There is currently no effective way to prevent congenital or genetic deafness or hearing loss. However, hearing screening for newborns can help ensure that hearing loss in young babies is detected and treated at the earliest possible stage.
The following are steps you can take to help prevent other types of hearing loss:
Decreasing or quitting smoking may prevent or delay age-related hearing loss. Smoke may act as a toxin, harm blood flow to the cochlea, or change blood consistency.
Washing your hands often can help prevent ear infections, which can lead to long-term hearing loss. This is especially important for children.
A number of medical conditions can lead to hearing loss, especially if they are not treated properly. This is particularly true for ear infections, which occur often in children. But it is also true for cardiovascular diseases,
diabetes, and illnesses that involve a high fever, such as meningitis.
It may be possible to slow age-related hearing loss in elderly persons through dietary modification. In a recent study, 728 men and women with age-related hearing loss and low folic acid levels in their blood were given either folic acid supplements (800 g) or placebo for three years. Hearing decline for speech was slower in the group that received folic acid during that period of time.
This is especially important for children and pregnant women given the increased risk that infectious diseases such as
can lead to hearing loss. People at risk for the
should get a flu shot each year to prevent respiratory infections that could lead to ear infection and hearing loss.
Hearing loss. Mayo Clinic. Mayo Clinic website. Available at:
http://www.mayoclinic.com/invoke.cfm?id=DS00172. Accessed August 10, 2005.
Hearing loss. NIH SeniorHealth, National Institute on Deafness and Other Communication Disorders website. Available at:
http://nihseniorhealth.gov/hearingloss/hearinglossdefined/01.html. Accessed August 10, 2005.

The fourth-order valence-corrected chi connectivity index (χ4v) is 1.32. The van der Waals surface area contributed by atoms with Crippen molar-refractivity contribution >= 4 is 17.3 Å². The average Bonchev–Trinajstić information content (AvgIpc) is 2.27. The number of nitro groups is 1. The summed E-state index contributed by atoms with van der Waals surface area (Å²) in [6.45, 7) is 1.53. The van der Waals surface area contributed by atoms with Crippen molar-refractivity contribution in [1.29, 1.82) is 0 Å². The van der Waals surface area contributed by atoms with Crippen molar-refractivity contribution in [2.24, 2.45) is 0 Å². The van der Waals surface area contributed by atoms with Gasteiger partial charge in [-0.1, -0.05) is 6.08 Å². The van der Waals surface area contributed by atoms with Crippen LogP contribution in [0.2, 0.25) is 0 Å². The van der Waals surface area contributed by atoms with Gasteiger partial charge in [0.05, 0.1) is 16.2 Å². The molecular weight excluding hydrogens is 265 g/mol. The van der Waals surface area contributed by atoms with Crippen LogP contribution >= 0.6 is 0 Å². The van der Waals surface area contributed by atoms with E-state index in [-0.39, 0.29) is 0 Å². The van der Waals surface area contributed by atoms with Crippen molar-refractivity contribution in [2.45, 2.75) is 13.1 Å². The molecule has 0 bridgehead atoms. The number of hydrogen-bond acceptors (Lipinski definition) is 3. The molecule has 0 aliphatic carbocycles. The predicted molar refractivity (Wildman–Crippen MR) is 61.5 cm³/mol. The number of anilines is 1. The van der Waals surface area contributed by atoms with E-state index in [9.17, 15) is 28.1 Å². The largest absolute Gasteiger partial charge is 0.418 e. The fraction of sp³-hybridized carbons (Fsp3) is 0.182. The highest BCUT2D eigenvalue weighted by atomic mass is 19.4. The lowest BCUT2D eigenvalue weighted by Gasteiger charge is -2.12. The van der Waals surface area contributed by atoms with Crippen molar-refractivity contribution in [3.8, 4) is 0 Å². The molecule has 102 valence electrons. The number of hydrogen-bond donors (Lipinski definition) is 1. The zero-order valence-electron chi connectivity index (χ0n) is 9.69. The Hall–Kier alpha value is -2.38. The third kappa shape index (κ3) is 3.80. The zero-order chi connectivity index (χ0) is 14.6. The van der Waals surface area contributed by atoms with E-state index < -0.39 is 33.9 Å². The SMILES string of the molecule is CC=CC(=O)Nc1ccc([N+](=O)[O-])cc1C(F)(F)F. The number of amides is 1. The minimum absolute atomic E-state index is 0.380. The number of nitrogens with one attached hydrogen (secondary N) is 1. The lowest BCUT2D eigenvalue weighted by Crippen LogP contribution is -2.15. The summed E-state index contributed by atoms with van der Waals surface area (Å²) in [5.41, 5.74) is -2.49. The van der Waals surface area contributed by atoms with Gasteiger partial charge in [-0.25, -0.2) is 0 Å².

Noise and hearing protection. American Academy of Otolaryngology—Head and Neck Surgery website. Available at:
http://www.entnet.org/healthinfo/hearing/noise_hearing.cfm. Accessed August 10, 2005.
Noise-induced hearing loss. National Institute on Deafness and Other Communication Disorders website. Available at:
http://www.nidcd.nih.gov/health/hearing/noise.asp. Accessed August 10, 2005.
Palmer KT, Griffin MJ, Syddall HE, et al. Cigarette smoking, occupational exposure to noise, and self reported hearing difficulties.
Occup Environ Med. 2004;61:340-344.
1/24/2007 DynaMed's Systematic Literature Surveillance
http://www.ebscohost.com/dynamed/what.php: Durga J, Verhoef P, Anteunis L, Schouten E, Kok F. Effects of folic acid supplementation on hearing in older adults: a randomized, controlled trial. Ann Int Med.
Last reviewed September 2012 by Kari Kassir, MD
Please be aware that this information is provided to supplement the care provided by your physician. It is neither intended nor implied to be a substitute for professional medical advice. CALL YOUR HEALTHCARE PROVIDER IMMEDIATELY IF YOU THINK YOU MAY HAVE A MEDICAL EMERGENCY. Always seek the advice of your physician or other qualified health provider prior to starting any new treatment or with any questions you may have regarding a medical condition.
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